“I just kept getting calls, so I figured it must be my calling,” he says.
Early on, Roesch developed a reputation for innovation. An inveterate collector, he often relies on his private stash of noisemakers: 80 pairs of shoes, 20 swords, 6 car hoods, 12 feather dusters and a couple of air compressors, among other things.
Roesch has a knack for matching sounds with characters. For “Who Framed Roger Rabbit,” for example, he used a dusty, wooden instrument known as a “boing box” to create the sound signature for the lead character, a bouncing bunny.
More recently, he crushed piles of pine cones and walnuts on concrete to create the cacophony of swarming bugs in the Keanu Reeves movie “Constantine.” Not that you’d have a clue.
“If we’ve done our job correctly,” he says, “you won’t even know we’ve done it.”
Foley work can be grueling, and sometimes dangerous. While working on the Mel Gibson drama “The River,” Roesch was nearly knocked out by an errant blast from a hose. Skywalker’s Vance dislocated three ribs while lugging heavy gear and military boots for a scene in Steven Spielberg’s war drama “Saving Private Ryan.”
The man for whom foley artists are named was a former dockworker from Coney Island who came west during the silent-film era. Jack Foley worked briefly as a double and stuntman before moving his young family to Bishop, Calif., during World War I. There, he took a job at a hardware store and was active in the American Defense Society, a political organization that mobilized to protect Los Angeles’ water supply from sabotage.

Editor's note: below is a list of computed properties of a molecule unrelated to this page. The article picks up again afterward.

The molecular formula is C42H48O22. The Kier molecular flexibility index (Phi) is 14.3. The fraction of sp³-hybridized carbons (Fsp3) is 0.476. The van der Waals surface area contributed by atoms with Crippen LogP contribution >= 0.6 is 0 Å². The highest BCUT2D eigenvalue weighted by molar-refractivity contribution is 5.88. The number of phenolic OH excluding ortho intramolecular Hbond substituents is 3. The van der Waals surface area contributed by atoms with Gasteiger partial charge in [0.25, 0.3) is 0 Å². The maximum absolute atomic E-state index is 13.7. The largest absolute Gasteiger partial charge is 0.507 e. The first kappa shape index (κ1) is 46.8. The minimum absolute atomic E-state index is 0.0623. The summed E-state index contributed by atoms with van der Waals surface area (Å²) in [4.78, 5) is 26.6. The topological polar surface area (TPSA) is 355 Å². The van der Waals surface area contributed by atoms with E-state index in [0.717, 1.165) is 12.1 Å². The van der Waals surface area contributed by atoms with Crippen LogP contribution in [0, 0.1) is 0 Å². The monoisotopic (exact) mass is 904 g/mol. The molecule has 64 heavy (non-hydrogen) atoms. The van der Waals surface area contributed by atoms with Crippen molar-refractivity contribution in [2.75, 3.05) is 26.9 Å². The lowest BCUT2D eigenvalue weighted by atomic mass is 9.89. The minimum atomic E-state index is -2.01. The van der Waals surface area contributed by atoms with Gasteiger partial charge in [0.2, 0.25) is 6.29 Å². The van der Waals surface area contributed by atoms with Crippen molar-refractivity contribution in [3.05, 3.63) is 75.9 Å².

When farmers sold their water rights to Los Angeles and Bishop’s future was in doubt, Foley recruited Hollywood filmmakers to shoot in the area.
Through his new contacts in the movie business, Foley returned to Los Angeles after landing a job at Universal as a director of silent films at the dawn of the sound era. Universal tapped Foley to add sound effects to the original footage of 1929’s “Show Boat.”
Foley would do similar work for other movies. By the end of his career, he estimated he’d walked 5,000 miles mimicking the footsteps of the stars.
“Rock Hudson is a solid stepper,” Foley once told an interviewer. “Tony Curtis has a brisk foot; Audie Murphy is springy; James Cagney is clipped, Marlon Brando, soft.”
Foley’s granddaughter, Catherine Clark, remembers as a child coming upon him dropping keys, ladles, spoons and other utensils on the Formica kitchen table in her family’s Sherman Oaks home.
“I was thinking, ‘What in the world was he doing?’ ” Clark said.
Later she learned that her grandfather wasn’t just fiddling around. He was working, helping director Stanley Kubrick avoid a costly reshoot.
Kubrick was unhappy with a scene in his 1960 film “Spartacus.” The sound of the Roman legions marching wasn’t right, though he was loath to gather all those extras together again for another try.
Foley got down to work on the kitchen table, determined to evoke clinking armor. In the end, the cookware lost out to a set of keys, whose jangle can still be heard today.
Foley died in 1967. Clark believes he’d be proud of the industry he created.
“I think he’s sitting up there smiling,” she said.